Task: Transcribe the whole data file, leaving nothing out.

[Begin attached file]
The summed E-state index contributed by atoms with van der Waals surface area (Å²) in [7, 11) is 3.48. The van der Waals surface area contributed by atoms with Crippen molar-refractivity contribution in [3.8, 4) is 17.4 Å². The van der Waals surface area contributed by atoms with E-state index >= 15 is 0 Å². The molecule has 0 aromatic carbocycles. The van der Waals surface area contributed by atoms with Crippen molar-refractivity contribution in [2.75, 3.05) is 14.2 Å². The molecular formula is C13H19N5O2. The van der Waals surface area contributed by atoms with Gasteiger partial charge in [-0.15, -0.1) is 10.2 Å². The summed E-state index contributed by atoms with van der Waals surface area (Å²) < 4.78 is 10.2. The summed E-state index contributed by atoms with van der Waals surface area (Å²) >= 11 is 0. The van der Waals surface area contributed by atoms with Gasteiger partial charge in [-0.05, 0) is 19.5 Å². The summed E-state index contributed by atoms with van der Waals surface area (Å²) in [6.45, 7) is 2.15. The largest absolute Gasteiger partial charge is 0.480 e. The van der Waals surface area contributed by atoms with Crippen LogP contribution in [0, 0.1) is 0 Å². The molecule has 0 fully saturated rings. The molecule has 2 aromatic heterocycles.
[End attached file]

The summed E-state index contributed by atoms with van der Waals surface area (Å²) in [7, 11) is 3.48. The van der Waals surface area contributed by atoms with Crippen molar-refractivity contribution in [3.8, 4) is 17.4 Å². The van der Waals surface area contributed by atoms with E-state index >= 15 is 0 Å². The molecule has 0 aromatic carbocycles. The van der Waals surface area contributed by atoms with Crippen molar-refractivity contribution in [2.75, 3.05) is 14.2 Å². The molecular formula is C13H19N5O2. The van der Waals surface area contributed by atoms with Gasteiger partial charge in [-0.15, -0.1) is 10.2 Å². The summed E-state index contributed by atoms with van der Waals surface area (Å²) < 4.78 is 10.2. The summed E-state index contributed by atoms with van der Waals surface area (Å²) >= 11 is 0. The van der Waals surface area contributed by atoms with Gasteiger partial charge in [-0.05, 0) is 19.5 Å². The summed E-state index contributed by atoms with van der Waals surface area (Å²) in [6.45, 7) is 2.15. The largest absolute Gasteiger partial charge is 0.480 e. The van der Waals surface area contributed by atoms with Crippen LogP contribution in [0, 0.1) is 0 Å². The molecule has 0 fully saturated rings. The molecule has 2 aromatic heterocycles.